Nanjing was founded almost three thousand years ago and was formerly China’s capital. The Nanjing Treaty of 1842, following the first of the so-called “opium wars”, granted Hong Kong to Britain. The war was over the “right” of foreigners to sell opium to Chinese nationals. Imagine the Mexicans insisting on their “right” to sell drugs to Americans.
A hundred years later, the city endured the infamous Nanjing Massacre when Imperial Japanese troops slaughtered tens of thousands of civilians in an orgy of blood letting that gave the lie to the claim that they were on the Asian mainland to liberate Asians from Western colonialism.
Despite the ravages of history, much that is old and impressive still stands in Nanjing. The city’s ancient defensive wall survives in huge sections. The bricks from which it is made are stamped with the manufacturer’s name. You can see who made the good bricks and who made the bad.
The ancient city gates are particularly impressive. They were built on a massive scale with storage chambers for armaments and barracks for soldiers. The gates are preserved as museums with historical displays and art exhibitions.
Nanjing is renowned for its parks and huge open areas, including the Purple Mountain. That is where you will find many of the city’s most important relics. These include the World Heritage Ming Dynasty tombs and many ancient shrines. The mausoleum of Sun Yat-Sen, the father of modern (republican) China, is near the Ming tombs.
The Confucius Temple is a popular destination for residents and visitors alike. The building is situated beside a small river. A picturesque bridge and floating tea houses add to the attraction.
There is a lot to see on foot in Nanjing. I like to get up early and go for a stroll. People are out and about as soon as the sun rises. It’s a time to socialise and do exercises. I never cease to be impressed by the way Chinese mix with one another and with outsiders. Being sociable is deeply ingrained in the Chinese psyche. You will see young people out jogging. Older people do t’ai chi exercises or a variant of them.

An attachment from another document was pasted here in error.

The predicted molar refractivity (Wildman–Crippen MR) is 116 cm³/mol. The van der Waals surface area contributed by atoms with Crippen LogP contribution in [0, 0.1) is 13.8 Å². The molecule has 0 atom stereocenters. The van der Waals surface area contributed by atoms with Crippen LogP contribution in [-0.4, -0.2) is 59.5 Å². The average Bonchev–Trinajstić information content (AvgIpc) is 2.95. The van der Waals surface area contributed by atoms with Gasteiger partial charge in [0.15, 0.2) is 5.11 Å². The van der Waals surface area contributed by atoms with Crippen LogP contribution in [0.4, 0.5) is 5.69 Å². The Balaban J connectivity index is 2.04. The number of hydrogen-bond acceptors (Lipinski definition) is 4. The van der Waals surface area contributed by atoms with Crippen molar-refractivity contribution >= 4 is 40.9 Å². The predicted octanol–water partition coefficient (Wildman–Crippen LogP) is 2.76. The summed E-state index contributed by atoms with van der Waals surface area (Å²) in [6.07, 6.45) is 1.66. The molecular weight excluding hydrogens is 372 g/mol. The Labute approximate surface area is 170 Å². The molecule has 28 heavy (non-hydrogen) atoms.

The parks in Nanjing are full of people exercising in the morning. I would like to report that they are in the majority but I would be stretching the truth. Far more are hurrying to work or school. There is a sense of urgency in China these days. Some older people think it’s gone too far. They pour venom on Mao with one breath and yearn for a return to a more relaxed lifestyle with the next.
I met a few old people who idolised Mao but they were in a small minority. Younger people are different. Many say his name with awe. They are proud of the new China and have been brought up to believe that it’s all due to Mao with a bit of help from Sun Yat-Sen. My hero is Deng Xiaoping, who upturned Mao’s crazy system and set China on the road to prosperity. When I mention him to young Chinese I get little response.
Not much survives from Mao Zedong’s reign. The general standard of construction was so bad that most has been knocked down and replaced by something better. There is one notable exception in Nanjing and that is Yangtze River Bridge, built in the 1960s. It received the full publicity treatment of the age and is lavishly decorated with masterpieces of revolutionary art depicting farmers, soldiers and factory workers, clasping Mao’s Little Red Book.
Nanjing is not a popular destination for overseas visitors but is well worth a visit. The city mixes the old with the new. Its shops are world class and its metro system is outstanding.